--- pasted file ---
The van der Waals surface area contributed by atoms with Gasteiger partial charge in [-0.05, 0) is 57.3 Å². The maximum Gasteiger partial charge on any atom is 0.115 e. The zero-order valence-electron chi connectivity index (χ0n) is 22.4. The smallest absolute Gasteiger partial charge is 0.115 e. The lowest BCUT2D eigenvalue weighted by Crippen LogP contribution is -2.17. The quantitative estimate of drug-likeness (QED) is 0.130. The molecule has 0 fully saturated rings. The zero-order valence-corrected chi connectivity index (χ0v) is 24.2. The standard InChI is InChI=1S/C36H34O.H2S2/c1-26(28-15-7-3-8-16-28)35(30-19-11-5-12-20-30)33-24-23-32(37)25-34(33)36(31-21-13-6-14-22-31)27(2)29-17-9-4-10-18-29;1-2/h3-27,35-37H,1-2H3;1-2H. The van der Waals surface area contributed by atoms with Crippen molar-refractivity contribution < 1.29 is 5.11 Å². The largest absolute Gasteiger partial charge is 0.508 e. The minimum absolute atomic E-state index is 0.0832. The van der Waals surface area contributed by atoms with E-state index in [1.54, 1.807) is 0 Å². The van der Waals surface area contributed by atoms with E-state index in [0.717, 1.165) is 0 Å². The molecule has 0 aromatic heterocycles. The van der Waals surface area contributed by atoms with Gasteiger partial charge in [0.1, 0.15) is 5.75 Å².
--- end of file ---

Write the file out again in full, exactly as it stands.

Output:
The van der Waals surface area contributed by atoms with Gasteiger partial charge in [-0.05, 0) is 57.3 Å². The maximum Gasteiger partial charge on any atom is 0.115 e. The zero-order valence-electron chi connectivity index (χ0n) is 22.4. The smallest absolute Gasteiger partial charge is 0.115 e. The lowest BCUT2D eigenvalue weighted by Crippen LogP contribution is -2.17. The quantitative estimate of drug-likeness (QED) is 0.130. The molecule has 0 fully saturated rings. The zero-order valence-corrected chi connectivity index (χ0v) is 24.2. The standard InChI is InChI=1S/C36H34O.H2S2/c1-26(28-15-7-3-8-16-28)35(30-19-11-5-12-20-30)33-24-23-32(37)25-34(33)36(31-21-13-6-14-22-31)27(2)29-17-9-4-10-18-29;1-2/h3-27,35-37H,1-2H3;1-2H. The van der Waals surface area contributed by atoms with Crippen molar-refractivity contribution < 1.29 is 5.11 Å². The largest absolute Gasteiger partial charge is 0.508 e. The minimum absolute atomic E-state index is 0.0832. The van der Waals surface area contributed by atoms with E-state index in [1.54, 1.807) is 0 Å². The van der Waals surface area contributed by atoms with E-state index in [0.717, 1.165) is 0 Å². The molecule has 0 aromatic heterocycles. The van der Waals surface area contributed by atoms with Gasteiger partial charge in [0.1, 0.15) is 5.75 Å².